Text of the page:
Friends of the Donkey Whisperer Farm,
Thank you for reading my blog, sharing information, photos, posts and most importantly helping our worlds most beloved equine (Donkey, Mule and Horse).
You are the human angel our world needs, Thank You!
Perhaps you are wondering what in the world a farrier is? A farrier is the human who will be certified in balancing, trimming and possibly shoeing equine (horse, donkey or mule) every seven weeks.
What is a natural trimmer for Donkeys? Pete Ramey site explains more
No shoes, balance, trimming and helping keep the equine in optimum balance without shoes
Select Pete Ramey Hoof Rehab for more detailed information on the hoof.
Why should I care how happy my farrier is?
A great farrier is essential to optimum health of your beloved equine. I highly suggest you do your homework before hiring a farrier to work on the hooves of your equine. Balance, no blood, no soreness is what your equine needs to stay happy. Remember equine pick up on the emotional mood swings us humans have so keep your farrier happy and calm.
What A Farrier Needs?
A safe equine to work on! Please do not ask your farrier to train your equine as this is not their job. A farrier needs to feed himself and his family and a farrier that gets hurt working on your equine will not be able to work and provide himself and family with an income. Additionally, a farrier that can’t concentrate on the hoof and is worried for his life will more than likely not be able to do as good a job.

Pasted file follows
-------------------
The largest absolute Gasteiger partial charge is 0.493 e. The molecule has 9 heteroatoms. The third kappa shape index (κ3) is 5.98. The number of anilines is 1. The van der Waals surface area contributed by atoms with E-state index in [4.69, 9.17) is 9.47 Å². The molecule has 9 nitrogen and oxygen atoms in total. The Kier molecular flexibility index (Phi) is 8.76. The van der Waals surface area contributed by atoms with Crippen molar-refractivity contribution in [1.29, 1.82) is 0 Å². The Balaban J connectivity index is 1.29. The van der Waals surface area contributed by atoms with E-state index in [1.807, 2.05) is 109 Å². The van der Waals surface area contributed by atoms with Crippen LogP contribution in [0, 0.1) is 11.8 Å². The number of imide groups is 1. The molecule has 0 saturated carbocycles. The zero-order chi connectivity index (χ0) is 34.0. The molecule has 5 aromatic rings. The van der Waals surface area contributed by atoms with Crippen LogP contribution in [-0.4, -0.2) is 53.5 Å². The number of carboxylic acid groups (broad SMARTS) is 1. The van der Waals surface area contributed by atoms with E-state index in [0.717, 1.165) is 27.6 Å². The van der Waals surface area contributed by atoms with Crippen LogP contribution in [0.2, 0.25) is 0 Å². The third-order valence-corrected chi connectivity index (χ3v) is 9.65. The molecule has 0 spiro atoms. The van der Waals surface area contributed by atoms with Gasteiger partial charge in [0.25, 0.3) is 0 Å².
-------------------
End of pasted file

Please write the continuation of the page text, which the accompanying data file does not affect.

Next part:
1. A tame and gentle equine – Teach Your Donkey To Pick Up the Foot
2. No dogs or children running around causing a distraction for the equine, farrier and you the handler
3. Put the cell phone down and pay attention to your equine to keep the farrier and equine safe
4. A place that is close to his truck as he needs to get to his tools without taking a hike
5. The equine to be held by a competent human that can control the equine and help the farrier stay safe. – Remember this is a really dangerous job
6. The equine to be standing calmly and as ready as possible
7. Make sure your equine has had his hooves picked up at least twenty-five times before the farrier arrives – do not make the first trimming appointment be the first time the equine get’s the foot picked up.
8. A dry place to work, flat, swept clean
9. No dark places as your farrier needs to see what he/she is doing
10. A shady place to work and don’t forget Insect repellant sprayed on your equine
11, Pay him/her the same day he trims the hoof
12, Make your appointment for seven weeks and keep up with the farrier work
Bonus: A cool beverage on a hot day
Remember no one knows your equine like you do! Keeping up with a regular trimming schedule is best for the equine and your farrier. Partnerships via human and animal form take time and a bit of watering. You can do this!
Caring for equine takes a team effort; a vet, dentist, and farrier let’s not forget acupuncture, chiropractor and massage therapy as needed.
GOD bless you and your family two and four-legged!